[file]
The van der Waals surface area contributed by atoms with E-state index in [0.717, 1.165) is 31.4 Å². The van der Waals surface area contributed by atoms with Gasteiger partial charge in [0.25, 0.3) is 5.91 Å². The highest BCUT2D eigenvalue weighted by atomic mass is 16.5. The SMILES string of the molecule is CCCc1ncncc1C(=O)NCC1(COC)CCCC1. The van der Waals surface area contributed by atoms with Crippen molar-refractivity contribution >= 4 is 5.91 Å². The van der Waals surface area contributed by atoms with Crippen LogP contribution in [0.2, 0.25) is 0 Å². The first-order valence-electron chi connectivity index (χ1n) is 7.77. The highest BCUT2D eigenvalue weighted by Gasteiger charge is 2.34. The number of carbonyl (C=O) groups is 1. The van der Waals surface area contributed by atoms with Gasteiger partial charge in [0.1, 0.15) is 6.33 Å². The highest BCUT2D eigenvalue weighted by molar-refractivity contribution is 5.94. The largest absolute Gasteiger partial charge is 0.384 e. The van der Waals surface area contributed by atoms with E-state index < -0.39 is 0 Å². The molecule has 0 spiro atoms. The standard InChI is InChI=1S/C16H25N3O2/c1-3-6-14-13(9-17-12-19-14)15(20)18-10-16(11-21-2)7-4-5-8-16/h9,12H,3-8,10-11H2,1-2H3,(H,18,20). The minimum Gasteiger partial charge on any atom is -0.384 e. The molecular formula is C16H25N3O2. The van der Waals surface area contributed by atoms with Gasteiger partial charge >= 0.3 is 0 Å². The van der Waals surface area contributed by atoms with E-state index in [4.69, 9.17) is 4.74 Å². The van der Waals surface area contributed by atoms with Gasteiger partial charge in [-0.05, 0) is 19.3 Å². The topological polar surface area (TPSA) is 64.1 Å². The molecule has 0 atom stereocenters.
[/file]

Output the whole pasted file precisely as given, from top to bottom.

The van der Waals surface area contributed by atoms with E-state index in [0.717, 1.165) is 31.4 Å². The van der Waals surface area contributed by atoms with Gasteiger partial charge in [0.25, 0.3) is 5.91 Å². The highest BCUT2D eigenvalue weighted by atomic mass is 16.5. The SMILES string of the molecule is CCCc1ncncc1C(=O)NCC1(COC)CCCC1. The van der Waals surface area contributed by atoms with Crippen molar-refractivity contribution >= 4 is 5.91 Å². The van der Waals surface area contributed by atoms with Crippen LogP contribution in [0.2, 0.25) is 0 Å². The first-order valence-electron chi connectivity index (χ1n) is 7.77. The highest BCUT2D eigenvalue weighted by Gasteiger charge is 2.34. The number of carbonyl (C=O) groups is 1. The van der Waals surface area contributed by atoms with Gasteiger partial charge in [0.1, 0.15) is 6.33 Å². The highest BCUT2D eigenvalue weighted by molar-refractivity contribution is 5.94. The largest absolute Gasteiger partial charge is 0.384 e. The van der Waals surface area contributed by atoms with E-state index < -0.39 is 0 Å². The molecule has 0 spiro atoms. The standard InChI is InChI=1S/C16H25N3O2/c1-3-6-14-13(9-17-12-19-14)15(20)18-10-16(11-21-2)7-4-5-8-16/h9,12H,3-8,10-11H2,1-2H3,(H,18,20). The minimum Gasteiger partial charge on any atom is -0.384 e. The molecular formula is C16H25N3O2. The van der Waals surface area contributed by atoms with Gasteiger partial charge >= 0.3 is 0 Å². The van der Waals surface area contributed by atoms with E-state index in [4.69, 9.17) is 4.74 Å². The van der Waals surface area contributed by atoms with Gasteiger partial charge in [-0.05, 0) is 19.3 Å². The topological polar surface area (TPSA) is 64.1 Å². The molecule has 0 atom stereocenters.